We can't be 100% certain but it now seems that Marcko's ban from the Diablo 3 beta was on the grounds that he has stated an intention to produce a gold guide which he would intend to sell.
There's a few interesting points to consider.
Firstly there's the point that Marcko, famous for his Just My Two Copper blog and its associated WoW gold guide, was given a Friends and Family invite by a Blizzard employee after he mentioned how much he'd like one on his blog which is called Diablo 3 Gold Guide Blog. Blizzard then discovered (shock! horror!) that he is planning a gold guide and banned him.
Of course it wouldn't be the first time the left hand knoweth not what the right hand is doing at Blizzard but it's certainly very silly on the face of it.
Let's have a look at what this latest message said:
it clear that using the game for commercial purpose, such as for
selling unlicensed game guides, is prohibited. Violating the Terms of
Use can result in a ban, as was the case here."
OK there's a few points that aren't clear. First, is this only a beta restriction? Because Marcko didn't sell anything during the Beta and as far as I know didn't plan to. Or are they planning to prohibit commercial fan sites when the game goes live?
It would be a huge change of direction for Blizzard to suddenly start actively banning players who are involved with commercial enterprises. For there are lots of commercial WoW sites including Curse Gaming, Wowhead, Thottbot, several hundred blogs that are monetised and hundreds of thousands of Youtube videos. If you put something on the internet it's normal for your content to generate money. That's just how Google and Youtube work. This blog is actually non-commercial but I suspect that it will be harder to put out non-commercial blogs in the future as I'm freeloading off Google and I'm sure they'd prefer it if they got paid.
Next, is there something specifically about farming gold as opposed to playing the game in other ways which is commercial? I can kind of see how people might think so because we all instinctively feel that game gold is "money" even though it's not. Virtual game currency is simply a meter, getting richer is like getting higher level. It's an aspect of gameplay and not actually real money. (Although D3 makes this murkier with the prospect that gold can be cashed out). I don't buy the argument that gold is real world dollars any more than killing power is real world dollars - both can be cashed out, converted into money but they aren't money, just the potential to earn it.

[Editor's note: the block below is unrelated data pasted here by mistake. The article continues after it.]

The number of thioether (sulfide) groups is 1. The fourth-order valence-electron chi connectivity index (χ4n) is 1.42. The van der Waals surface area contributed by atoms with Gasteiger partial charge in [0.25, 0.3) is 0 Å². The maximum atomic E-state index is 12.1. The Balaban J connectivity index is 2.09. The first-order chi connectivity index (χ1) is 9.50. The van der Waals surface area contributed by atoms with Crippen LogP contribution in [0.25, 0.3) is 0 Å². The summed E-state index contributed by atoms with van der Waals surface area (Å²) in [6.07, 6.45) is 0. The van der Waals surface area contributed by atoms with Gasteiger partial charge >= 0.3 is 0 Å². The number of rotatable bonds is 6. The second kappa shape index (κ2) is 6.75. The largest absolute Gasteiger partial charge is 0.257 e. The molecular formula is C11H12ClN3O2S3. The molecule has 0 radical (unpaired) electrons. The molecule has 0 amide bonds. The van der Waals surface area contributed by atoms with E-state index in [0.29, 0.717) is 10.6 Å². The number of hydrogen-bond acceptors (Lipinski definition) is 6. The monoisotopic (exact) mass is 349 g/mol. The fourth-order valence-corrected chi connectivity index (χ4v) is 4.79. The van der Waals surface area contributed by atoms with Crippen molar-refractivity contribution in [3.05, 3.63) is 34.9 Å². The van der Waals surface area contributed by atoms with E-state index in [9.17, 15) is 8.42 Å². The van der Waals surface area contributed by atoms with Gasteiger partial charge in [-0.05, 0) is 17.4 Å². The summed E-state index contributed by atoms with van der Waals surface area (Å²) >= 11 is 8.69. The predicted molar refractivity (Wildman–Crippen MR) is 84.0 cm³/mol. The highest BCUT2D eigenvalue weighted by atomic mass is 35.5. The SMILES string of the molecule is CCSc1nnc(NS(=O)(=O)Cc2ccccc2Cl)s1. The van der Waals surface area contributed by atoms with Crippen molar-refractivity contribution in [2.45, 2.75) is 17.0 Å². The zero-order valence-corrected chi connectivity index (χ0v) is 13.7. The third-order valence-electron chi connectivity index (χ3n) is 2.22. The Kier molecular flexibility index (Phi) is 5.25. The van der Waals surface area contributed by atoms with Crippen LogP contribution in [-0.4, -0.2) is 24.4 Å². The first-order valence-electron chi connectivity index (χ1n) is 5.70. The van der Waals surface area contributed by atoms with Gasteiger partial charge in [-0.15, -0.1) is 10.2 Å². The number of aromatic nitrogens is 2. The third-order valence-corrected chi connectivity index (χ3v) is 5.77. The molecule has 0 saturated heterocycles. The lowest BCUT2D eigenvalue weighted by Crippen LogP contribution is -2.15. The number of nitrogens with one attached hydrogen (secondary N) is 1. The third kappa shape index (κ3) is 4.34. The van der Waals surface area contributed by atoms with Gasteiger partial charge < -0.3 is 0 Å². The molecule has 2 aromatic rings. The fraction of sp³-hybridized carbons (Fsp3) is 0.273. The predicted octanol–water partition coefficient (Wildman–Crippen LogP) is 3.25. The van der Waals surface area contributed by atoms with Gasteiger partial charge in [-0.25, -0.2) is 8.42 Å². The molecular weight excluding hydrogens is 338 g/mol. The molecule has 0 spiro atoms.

So is it wrong to give people tips on playing the game? There's certainly a lot of bitterness towards theorycrafters but it's never before been something the games company has joined in on. Advice on how to level, where to farm gold, what talents to pick all has money-making potential in a game that will be for many people about making real world money. Is it unfair to help people optimise? Immoral even? I don't really think so either.
Is it wrong to sell information in third party transactions? Well it's not an IP violation. There's no copyright in information. If you think about this it's obvious. Ford own the design of their cars but they don't own "knowing how to turn left". Information about a game isn't property of the game company, there's no legal infringement.
It is (apparently) a terms and conditions violation which doesn't surprise me at all. EULAs are one-sided, not negotiated and have grown over the years to give the issuers more and more powers. Legally an online game is basically a private club that can admit anyone it wants.
In the end banning players for making gold guides is hopelessly futile. It's pretty obvious that you can make a gold guide and not connect it with your in-game character name or the real name they have on file for you. In fact there's so much information around you could possibly make a commercial gold guide without even playing the game, just by doing online research. It's possible they could use cease and desist orders but I'm not sure on what legal grounds they could ask for people to not sell guides to their game. There's no copyright in strategies. Trademark violation, maybe. But any legal remedy they use won't stop these guides from mushrooming up again. The internet has proven remarkably resilient to being told to shut up so far.